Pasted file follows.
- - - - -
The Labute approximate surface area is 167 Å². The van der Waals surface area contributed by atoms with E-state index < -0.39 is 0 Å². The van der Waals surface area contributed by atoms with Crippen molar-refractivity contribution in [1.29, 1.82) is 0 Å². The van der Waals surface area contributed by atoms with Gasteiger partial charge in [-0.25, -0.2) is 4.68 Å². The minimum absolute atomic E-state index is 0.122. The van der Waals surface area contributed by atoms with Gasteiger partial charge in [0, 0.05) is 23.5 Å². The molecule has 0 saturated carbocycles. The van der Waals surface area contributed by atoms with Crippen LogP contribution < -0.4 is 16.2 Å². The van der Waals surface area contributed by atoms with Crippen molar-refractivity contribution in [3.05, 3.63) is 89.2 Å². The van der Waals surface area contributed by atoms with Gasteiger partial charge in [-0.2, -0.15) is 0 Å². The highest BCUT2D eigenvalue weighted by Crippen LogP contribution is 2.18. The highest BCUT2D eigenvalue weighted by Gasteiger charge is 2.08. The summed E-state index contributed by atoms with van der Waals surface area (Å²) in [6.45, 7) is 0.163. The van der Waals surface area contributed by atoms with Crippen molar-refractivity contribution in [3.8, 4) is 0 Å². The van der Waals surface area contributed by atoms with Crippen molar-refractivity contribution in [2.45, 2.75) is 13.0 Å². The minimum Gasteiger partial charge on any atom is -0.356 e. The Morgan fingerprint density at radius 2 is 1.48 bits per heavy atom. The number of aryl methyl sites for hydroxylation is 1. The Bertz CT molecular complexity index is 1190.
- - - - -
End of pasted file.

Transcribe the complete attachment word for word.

The Labute approximate surface area is 167 Å². The van der Waals surface area contributed by atoms with E-state index < -0.39 is 0 Å². The van der Waals surface area contributed by atoms with Crippen molar-refractivity contribution in [1.29, 1.82) is 0 Å². The van der Waals surface area contributed by atoms with Gasteiger partial charge in [-0.25, -0.2) is 4.68 Å². The minimum absolute atomic E-state index is 0.122. The van der Waals surface area contributed by atoms with Gasteiger partial charge in [0, 0.05) is 23.5 Å². The molecule has 0 saturated carbocycles. The van der Waals surface area contributed by atoms with Crippen LogP contribution < -0.4 is 16.2 Å². The van der Waals surface area contributed by atoms with Crippen molar-refractivity contribution in [3.05, 3.63) is 89.2 Å². The van der Waals surface area contributed by atoms with Gasteiger partial charge in [-0.2, -0.15) is 0 Å². The highest BCUT2D eigenvalue weighted by Crippen LogP contribution is 2.18. The highest BCUT2D eigenvalue weighted by Gasteiger charge is 2.08. The summed E-state index contributed by atoms with van der Waals surface area (Å²) in [6.45, 7) is 0.163. The van der Waals surface area contributed by atoms with Crippen molar-refractivity contribution in [3.8, 4) is 0 Å². The van der Waals surface area contributed by atoms with Crippen molar-refractivity contribution in [2.45, 2.75) is 13.0 Å². The minimum Gasteiger partial charge on any atom is -0.356 e. The Morgan fingerprint density at radius 2 is 1.48 bits per heavy atom. The number of aryl methyl sites for hydroxylation is 1. The Bertz CT molecular complexity index is 1190.